“The great irony was not only did our numbers of contact increase through the emergency mobile psychiatric service system, but at the same time, they also increased in the emergency department. We were actually discovering a new population of kids. Instead of relieving the burden, we were identifying additional children that needed help and services.”
Integrating behavioral health care into primary care settings has helped to link more kids with services as pediatricians now screen for mental health concerns and prescribe stimulants and antidepressants. But that doesn’t mean outpatient specialty mental health clinics see fewer referrals as a result.
“We still have way more referrals than we can handle and we have a desperate need for more support for clinician time,” said Cambridge Health Alliance Child & Adolescent Outpatient Psychiatry Medical Director Nicolas Carson, M.D., FRCPC.
Many of the children he works with in the Massachusetts health system with sites in Cambridge, Somerville and Boston’s metro-north communities have experienced some kind of trauma and he also treats a mix of young patients with autism, ADHD, anxiety and depression.
“Therapy is often the bottleneck,” Carson said. “They need a few months at least to do good work with children.”
Cambridge Health Alliance serves communities where large numbers of immigrants from Brazil, Central America and the Caribbean. The need for interpreter services can slow down an already frustrating wait to see a clinician, Carson said.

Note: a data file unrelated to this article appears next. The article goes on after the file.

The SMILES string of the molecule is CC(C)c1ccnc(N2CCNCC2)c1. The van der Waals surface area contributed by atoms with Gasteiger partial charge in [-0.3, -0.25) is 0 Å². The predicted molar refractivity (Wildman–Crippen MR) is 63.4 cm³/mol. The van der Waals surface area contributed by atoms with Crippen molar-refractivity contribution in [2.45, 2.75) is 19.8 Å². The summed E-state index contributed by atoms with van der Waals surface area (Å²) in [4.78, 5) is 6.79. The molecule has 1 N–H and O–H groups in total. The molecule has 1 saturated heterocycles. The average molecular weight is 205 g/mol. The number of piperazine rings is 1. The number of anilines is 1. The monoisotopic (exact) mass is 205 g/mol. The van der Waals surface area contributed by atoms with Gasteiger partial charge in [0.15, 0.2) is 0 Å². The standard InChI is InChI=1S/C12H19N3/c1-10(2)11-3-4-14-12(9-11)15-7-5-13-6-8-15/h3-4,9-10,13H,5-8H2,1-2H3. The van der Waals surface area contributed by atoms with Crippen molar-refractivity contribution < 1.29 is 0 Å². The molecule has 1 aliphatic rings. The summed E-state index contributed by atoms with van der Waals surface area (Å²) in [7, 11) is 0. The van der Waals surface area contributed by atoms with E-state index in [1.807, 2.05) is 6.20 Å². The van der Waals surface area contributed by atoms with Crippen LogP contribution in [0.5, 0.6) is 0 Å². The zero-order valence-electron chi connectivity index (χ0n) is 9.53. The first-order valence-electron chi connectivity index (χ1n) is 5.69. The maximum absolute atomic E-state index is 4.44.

“I’d say it’s not uncommon for families to have to wait a few months to be able to get in to see someone, especially if they don’t speak English. Trying to find therapists who speak Portuguese or Spanish or Haitian Creole, it’s much harder to find providers,” Carson added.
Inequities in Care
A health services researcher for the Health Equity Research Lab and the Center for Multicultural Mental Health Research, Carson studies inequities in mental health care and works on solutions to help the mental health of youth and families. He and colleagues have consistently found that minority youth are much less likely to get recognized, referred to and start mental health treatment than whites.
“Once they get into treatment, the rates of use are pretty comparable,” Carson said. “I think that work needs to be done in helping to identify these youth in the community and presenting treatment in a way that works for them.”
The most frequently reported diagnoses for girls aged 17 and younger in 2015 were depressive disorders (22 percent) followed by adjustment disorders (20 percent) and anxiety disorders (18 percent), according to SAMHSA’s “Mental Health Annual Report 2015.”
For boys during the same reporting year, the most prevalent diagnoses were ADD/ADHD (27 percent) followed by adjustment disorders (15 percent) and anxiety disorders (12 percent.)
The good news, both Carson and Franks say, is that there are many high quality interventions that have been demonstrated to work and that more children and families are gaining access to these services.
“I often use the example that earlier in my career, I remember seeing children who’d experienced acute trauma or loss for years sometimes with minimum symptom abatement and now using evidence-based approaches, we can see these kids restored to full functioning in five to six months and we actually see those gains sustained over time,” Franks said.